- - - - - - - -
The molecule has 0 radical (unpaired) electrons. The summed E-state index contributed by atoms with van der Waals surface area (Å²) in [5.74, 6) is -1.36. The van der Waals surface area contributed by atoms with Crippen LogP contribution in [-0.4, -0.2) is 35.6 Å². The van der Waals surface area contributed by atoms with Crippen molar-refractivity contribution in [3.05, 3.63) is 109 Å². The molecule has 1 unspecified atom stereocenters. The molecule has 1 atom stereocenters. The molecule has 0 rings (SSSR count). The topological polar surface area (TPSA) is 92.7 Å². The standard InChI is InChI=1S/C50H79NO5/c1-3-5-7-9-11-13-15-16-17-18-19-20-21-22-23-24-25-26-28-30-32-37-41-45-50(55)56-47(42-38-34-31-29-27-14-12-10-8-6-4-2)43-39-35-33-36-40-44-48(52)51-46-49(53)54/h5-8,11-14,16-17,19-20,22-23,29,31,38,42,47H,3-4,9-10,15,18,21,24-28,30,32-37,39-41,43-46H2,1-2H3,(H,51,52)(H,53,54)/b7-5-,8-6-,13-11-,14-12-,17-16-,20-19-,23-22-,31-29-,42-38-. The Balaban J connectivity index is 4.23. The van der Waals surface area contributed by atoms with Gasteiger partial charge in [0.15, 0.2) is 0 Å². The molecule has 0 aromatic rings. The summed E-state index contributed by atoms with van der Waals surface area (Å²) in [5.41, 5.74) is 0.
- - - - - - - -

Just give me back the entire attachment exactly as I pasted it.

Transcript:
The molecule has 0 radical (unpaired) electrons. The summed E-state index contributed by atoms with van der Waals surface area (Å²) in [5.74, 6) is -1.36. The van der Waals surface area contributed by atoms with Crippen LogP contribution in [-0.4, -0.2) is 35.6 Å². The van der Waals surface area contributed by atoms with Crippen molar-refractivity contribution in [3.05, 3.63) is 109 Å². The molecule has 1 unspecified atom stereocenters. The molecule has 1 atom stereocenters. The molecule has 0 rings (SSSR count). The topological polar surface area (TPSA) is 92.7 Å². The standard InChI is InChI=1S/C50H79NO5/c1-3-5-7-9-11-13-15-16-17-18-19-20-21-22-23-24-25-26-28-30-32-37-41-45-50(55)56-47(42-38-34-31-29-27-14-12-10-8-6-4-2)43-39-35-33-36-40-44-48(52)51-46-49(53)54/h5-8,11-14,16-17,19-20,22-23,29,31,38,42,47H,3-4,9-10,15,18,21,24-28,30,32-37,39-41,43-46H2,1-2H3,(H,51,52)(H,53,54)/b7-5-,8-6-,13-11-,14-12-,17-16-,20-19-,23-22-,31-29-,42-38-. The Balaban J connectivity index is 4.23. The van der Waals surface area contributed by atoms with Gasteiger partial charge in [0.15, 0.2) is 0 Å². The molecule has 0 aromatic rings. The summed E-state index contributed by atoms with van der Waals surface area (Å²) in [5.41, 5.74) is 0.